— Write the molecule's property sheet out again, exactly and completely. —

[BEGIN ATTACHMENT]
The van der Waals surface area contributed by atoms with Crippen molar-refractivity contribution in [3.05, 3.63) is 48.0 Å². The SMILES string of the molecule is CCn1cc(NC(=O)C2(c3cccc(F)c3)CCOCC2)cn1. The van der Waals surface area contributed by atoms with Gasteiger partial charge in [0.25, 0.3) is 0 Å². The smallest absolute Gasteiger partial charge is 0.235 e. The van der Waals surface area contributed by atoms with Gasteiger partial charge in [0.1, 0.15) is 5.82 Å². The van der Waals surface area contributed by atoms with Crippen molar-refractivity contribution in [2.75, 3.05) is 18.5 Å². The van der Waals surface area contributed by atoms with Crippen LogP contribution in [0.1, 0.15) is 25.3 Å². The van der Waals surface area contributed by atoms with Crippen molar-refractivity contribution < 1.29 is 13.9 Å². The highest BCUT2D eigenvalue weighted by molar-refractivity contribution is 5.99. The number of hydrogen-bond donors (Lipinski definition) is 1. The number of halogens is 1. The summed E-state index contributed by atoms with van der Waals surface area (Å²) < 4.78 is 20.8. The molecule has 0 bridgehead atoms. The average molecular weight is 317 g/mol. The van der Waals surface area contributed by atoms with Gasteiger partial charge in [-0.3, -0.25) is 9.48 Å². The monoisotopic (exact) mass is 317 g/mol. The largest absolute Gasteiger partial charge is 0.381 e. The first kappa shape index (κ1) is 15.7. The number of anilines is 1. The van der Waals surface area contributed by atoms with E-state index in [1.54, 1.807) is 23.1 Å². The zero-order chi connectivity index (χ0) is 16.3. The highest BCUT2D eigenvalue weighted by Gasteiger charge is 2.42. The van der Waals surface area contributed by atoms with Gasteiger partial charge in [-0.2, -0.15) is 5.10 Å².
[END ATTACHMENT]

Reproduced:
The van der Waals surface area contributed by atoms with Crippen molar-refractivity contribution in [3.05, 3.63) is 48.0 Å². The SMILES string of the molecule is CCn1cc(NC(=O)C2(c3cccc(F)c3)CCOCC2)cn1. The van der Waals surface area contributed by atoms with Gasteiger partial charge in [0.25, 0.3) is 0 Å². The smallest absolute Gasteiger partial charge is 0.235 e. The van der Waals surface area contributed by atoms with Gasteiger partial charge in [0.1, 0.15) is 5.82 Å². The van der Waals surface area contributed by atoms with Crippen molar-refractivity contribution in [2.75, 3.05) is 18.5 Å². The van der Waals surface area contributed by atoms with Crippen LogP contribution in [0.1, 0.15) is 25.3 Å². The van der Waals surface area contributed by atoms with Crippen molar-refractivity contribution < 1.29 is 13.9 Å². The highest BCUT2D eigenvalue weighted by molar-refractivity contribution is 5.99. The number of hydrogen-bond donors (Lipinski definition) is 1. The number of halogens is 1. The summed E-state index contributed by atoms with van der Waals surface area (Å²) < 4.78 is 20.8. The molecule has 0 bridgehead atoms. The average molecular weight is 317 g/mol. The van der Waals surface area contributed by atoms with Gasteiger partial charge in [-0.3, -0.25) is 9.48 Å². The monoisotopic (exact) mass is 317 g/mol. The largest absolute Gasteiger partial charge is 0.381 e. The first kappa shape index (κ1) is 15.7. The number of anilines is 1. The van der Waals surface area contributed by atoms with E-state index in [1.54, 1.807) is 23.1 Å². The zero-order chi connectivity index (χ0) is 16.3. The highest BCUT2D eigenvalue weighted by Gasteiger charge is 2.42. The van der Waals surface area contributed by atoms with Gasteiger partial charge in [-0.2, -0.15) is 5.10 Å².